... has been posted on the arXiv. I don't have time to comment on it at the moment, and any further thoughts will be posted as an update here. By the way, thanks to the authors for putting me in the acknowledgements section :)
On a related note, I have released a patch for Geno 2.0 data so that they can be used with my DIYDodecad tools. I have converted 3-4 files already using it, so it seems to work fine, but in one file there was a problem because there were a lot of manual line breaks; not sure if this is a general problem or it was caused by the submitter re-saving the file, but if you encounter it, you might want to try saving your .csv file in Unix file format, or using dos2unix to fix it.
The GenoChip: A New Tool for Genetic Anthropology
Eran Elhaik et al.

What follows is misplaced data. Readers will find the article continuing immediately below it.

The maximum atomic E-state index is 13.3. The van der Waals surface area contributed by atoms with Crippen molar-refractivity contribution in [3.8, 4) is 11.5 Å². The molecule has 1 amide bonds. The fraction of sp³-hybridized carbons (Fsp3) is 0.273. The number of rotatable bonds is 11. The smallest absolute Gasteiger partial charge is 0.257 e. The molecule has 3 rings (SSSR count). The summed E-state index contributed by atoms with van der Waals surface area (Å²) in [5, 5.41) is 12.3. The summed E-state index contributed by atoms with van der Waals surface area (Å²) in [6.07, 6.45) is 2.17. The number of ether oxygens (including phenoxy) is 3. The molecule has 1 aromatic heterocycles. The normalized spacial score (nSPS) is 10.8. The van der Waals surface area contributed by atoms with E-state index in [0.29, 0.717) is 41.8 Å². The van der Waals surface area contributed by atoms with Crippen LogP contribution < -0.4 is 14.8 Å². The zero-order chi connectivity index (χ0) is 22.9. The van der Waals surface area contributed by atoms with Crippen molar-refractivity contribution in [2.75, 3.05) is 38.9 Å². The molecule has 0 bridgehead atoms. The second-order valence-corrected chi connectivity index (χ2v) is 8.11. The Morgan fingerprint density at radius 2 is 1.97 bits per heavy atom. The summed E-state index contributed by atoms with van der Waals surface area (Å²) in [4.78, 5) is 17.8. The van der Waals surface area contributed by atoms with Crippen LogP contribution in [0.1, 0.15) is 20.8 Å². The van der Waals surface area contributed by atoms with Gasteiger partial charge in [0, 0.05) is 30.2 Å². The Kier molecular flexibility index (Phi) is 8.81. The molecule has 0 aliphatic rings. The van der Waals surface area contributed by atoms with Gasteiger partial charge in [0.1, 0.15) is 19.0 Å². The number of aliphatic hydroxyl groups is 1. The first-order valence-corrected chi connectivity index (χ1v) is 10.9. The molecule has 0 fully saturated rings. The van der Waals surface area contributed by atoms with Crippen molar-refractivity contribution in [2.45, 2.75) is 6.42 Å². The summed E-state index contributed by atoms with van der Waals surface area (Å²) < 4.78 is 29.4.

The Genographic Project is an international effort using genetic data to chart human migratory history. The project is non-profit and non-medical, and through its Legacy Fund supports locally led efforts to preserve indigenous and traditional cultures. In its second phase, the project is focusing on markers from across the entire genome to obtain a more complete understanding of human genetic variation. Although many commercial arrays exist for genome-wide SNP genotyping, they were designed for medical genetic studies and contain medically related markers that are not appropriate for global population genetic studies. GenoChip, the Genographic Project's new genotyping array, was designed to resolve these issues and enable higher-resolution research into outstanding questions in genetic anthropology. We developed novel methods to identify AIMs and genomic regions that may be enriched with alleles shared with ancestral hominins. Overall, we collected and ascertained AIMs from over 450 populations. Containing an unprecedented number of Y-chromosomal and mtDNA SNPs and over 130,000 SNPs from the autosomes and X-chromosome, the chip was carefully vetted to avoid inclusion of medically relevant markers. The GenoChip results were successfully validated. To demonstrate its capabilities, we compared the FST distributions of GenoChip SNPs to those of two commercial arrays for three continental populations. While all arrays yielded similarly shaped (inverse J) FST distributions, the GenoChip autosomal and X-chromosomal distributions had the highest mean FST, attesting to its ability to discern subpopulations. The GenoChip is a dedicated genotyping platform for genetic anthropology and promises to be the most powerful tool available for assessing population structure and migration history.